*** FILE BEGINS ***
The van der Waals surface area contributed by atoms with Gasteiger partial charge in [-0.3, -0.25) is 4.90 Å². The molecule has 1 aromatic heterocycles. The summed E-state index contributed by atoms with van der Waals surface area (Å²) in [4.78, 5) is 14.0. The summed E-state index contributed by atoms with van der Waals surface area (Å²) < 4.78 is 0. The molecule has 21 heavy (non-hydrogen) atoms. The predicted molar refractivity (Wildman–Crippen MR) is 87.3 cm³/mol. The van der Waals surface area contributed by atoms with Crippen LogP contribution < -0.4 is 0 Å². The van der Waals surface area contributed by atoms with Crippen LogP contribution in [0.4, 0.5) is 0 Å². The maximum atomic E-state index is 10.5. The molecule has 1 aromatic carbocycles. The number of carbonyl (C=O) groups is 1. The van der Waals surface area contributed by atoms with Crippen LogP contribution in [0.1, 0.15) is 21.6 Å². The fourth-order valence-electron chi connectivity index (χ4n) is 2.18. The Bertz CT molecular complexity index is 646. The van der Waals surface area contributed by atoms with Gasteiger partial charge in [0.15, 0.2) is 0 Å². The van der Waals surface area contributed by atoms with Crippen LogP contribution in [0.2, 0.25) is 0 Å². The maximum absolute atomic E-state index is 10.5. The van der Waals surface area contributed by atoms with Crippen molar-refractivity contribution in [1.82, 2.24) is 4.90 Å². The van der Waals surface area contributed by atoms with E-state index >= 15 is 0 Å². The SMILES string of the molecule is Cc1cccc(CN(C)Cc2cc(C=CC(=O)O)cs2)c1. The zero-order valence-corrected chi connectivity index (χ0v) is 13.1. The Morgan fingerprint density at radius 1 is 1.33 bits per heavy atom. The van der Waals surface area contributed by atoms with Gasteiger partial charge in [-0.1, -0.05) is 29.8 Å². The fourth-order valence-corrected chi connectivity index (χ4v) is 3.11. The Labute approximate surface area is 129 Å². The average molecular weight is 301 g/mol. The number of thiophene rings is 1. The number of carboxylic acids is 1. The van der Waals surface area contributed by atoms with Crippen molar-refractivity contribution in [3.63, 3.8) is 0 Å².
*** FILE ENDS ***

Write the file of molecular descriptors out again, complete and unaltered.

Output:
The van der Waals surface area contributed by atoms with Gasteiger partial charge in [-0.3, -0.25) is 4.90 Å². The molecule has 1 aromatic heterocycles. The summed E-state index contributed by atoms with van der Waals surface area (Å²) in [4.78, 5) is 14.0. The summed E-state index contributed by atoms with van der Waals surface area (Å²) < 4.78 is 0. The molecule has 21 heavy (non-hydrogen) atoms. The predicted molar refractivity (Wildman–Crippen MR) is 87.3 cm³/mol. The van der Waals surface area contributed by atoms with Crippen LogP contribution < -0.4 is 0 Å². The van der Waals surface area contributed by atoms with Crippen LogP contribution in [0.4, 0.5) is 0 Å². The maximum atomic E-state index is 10.5. The molecule has 1 aromatic carbocycles. The number of carbonyl (C=O) groups is 1. The van der Waals surface area contributed by atoms with Crippen LogP contribution in [0.1, 0.15) is 21.6 Å². The fourth-order valence-electron chi connectivity index (χ4n) is 2.18. The Bertz CT molecular complexity index is 646. The van der Waals surface area contributed by atoms with Gasteiger partial charge in [0.15, 0.2) is 0 Å². The van der Waals surface area contributed by atoms with Crippen LogP contribution in [0.2, 0.25) is 0 Å². The maximum absolute atomic E-state index is 10.5. The van der Waals surface area contributed by atoms with Crippen molar-refractivity contribution in [1.82, 2.24) is 4.90 Å². The van der Waals surface area contributed by atoms with E-state index >= 15 is 0 Å². The SMILES string of the molecule is Cc1cccc(CN(C)Cc2cc(C=CC(=O)O)cs2)c1. The zero-order valence-corrected chi connectivity index (χ0v) is 13.1. The Morgan fingerprint density at radius 1 is 1.33 bits per heavy atom. The van der Waals surface area contributed by atoms with Gasteiger partial charge in [-0.1, -0.05) is 29.8 Å². The fourth-order valence-corrected chi connectivity index (χ4v) is 3.11. The Labute approximate surface area is 129 Å². The average molecular weight is 301 g/mol. The number of thiophene rings is 1. The number of carboxylic acids is 1. The van der Waals surface area contributed by atoms with Crippen molar-refractivity contribution in [3.63, 3.8) is 0 Å².